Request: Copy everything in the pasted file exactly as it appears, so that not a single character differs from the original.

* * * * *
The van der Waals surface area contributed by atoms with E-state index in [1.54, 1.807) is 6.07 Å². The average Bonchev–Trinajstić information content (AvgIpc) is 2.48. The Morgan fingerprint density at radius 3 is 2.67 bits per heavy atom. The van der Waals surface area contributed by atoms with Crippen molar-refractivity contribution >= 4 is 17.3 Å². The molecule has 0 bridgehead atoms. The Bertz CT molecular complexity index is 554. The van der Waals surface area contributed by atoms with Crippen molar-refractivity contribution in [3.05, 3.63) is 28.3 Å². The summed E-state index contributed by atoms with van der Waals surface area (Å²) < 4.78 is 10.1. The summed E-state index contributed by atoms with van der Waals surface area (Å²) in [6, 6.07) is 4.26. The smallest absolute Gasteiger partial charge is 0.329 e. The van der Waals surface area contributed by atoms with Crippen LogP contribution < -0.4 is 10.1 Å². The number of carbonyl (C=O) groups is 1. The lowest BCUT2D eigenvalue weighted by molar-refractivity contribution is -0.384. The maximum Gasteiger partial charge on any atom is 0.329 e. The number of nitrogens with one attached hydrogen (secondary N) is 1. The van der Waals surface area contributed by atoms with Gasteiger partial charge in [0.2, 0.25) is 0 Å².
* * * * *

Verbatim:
The van der Waals surface area contributed by atoms with E-state index in [1.54, 1.807) is 6.07 Å². The average Bonchev–Trinajstić information content (AvgIpc) is 2.48. The Morgan fingerprint density at radius 3 is 2.67 bits per heavy atom. The van der Waals surface area contributed by atoms with Crippen molar-refractivity contribution >= 4 is 17.3 Å². The molecule has 0 bridgehead atoms. The Bertz CT molecular complexity index is 554. The van der Waals surface area contributed by atoms with Crippen molar-refractivity contribution in [3.05, 3.63) is 28.3 Å². The summed E-state index contributed by atoms with van der Waals surface area (Å²) < 4.78 is 10.1. The summed E-state index contributed by atoms with van der Waals surface area (Å²) in [6, 6.07) is 4.26. The smallest absolute Gasteiger partial charge is 0.329 e. The van der Waals surface area contributed by atoms with Crippen LogP contribution < -0.4 is 10.1 Å². The number of carbonyl (C=O) groups is 1. The lowest BCUT2D eigenvalue weighted by molar-refractivity contribution is -0.384. The maximum Gasteiger partial charge on any atom is 0.329 e. The number of nitrogens with one attached hydrogen (secondary N) is 1. The van der Waals surface area contributed by atoms with Gasteiger partial charge in [0.2, 0.25) is 0 Å².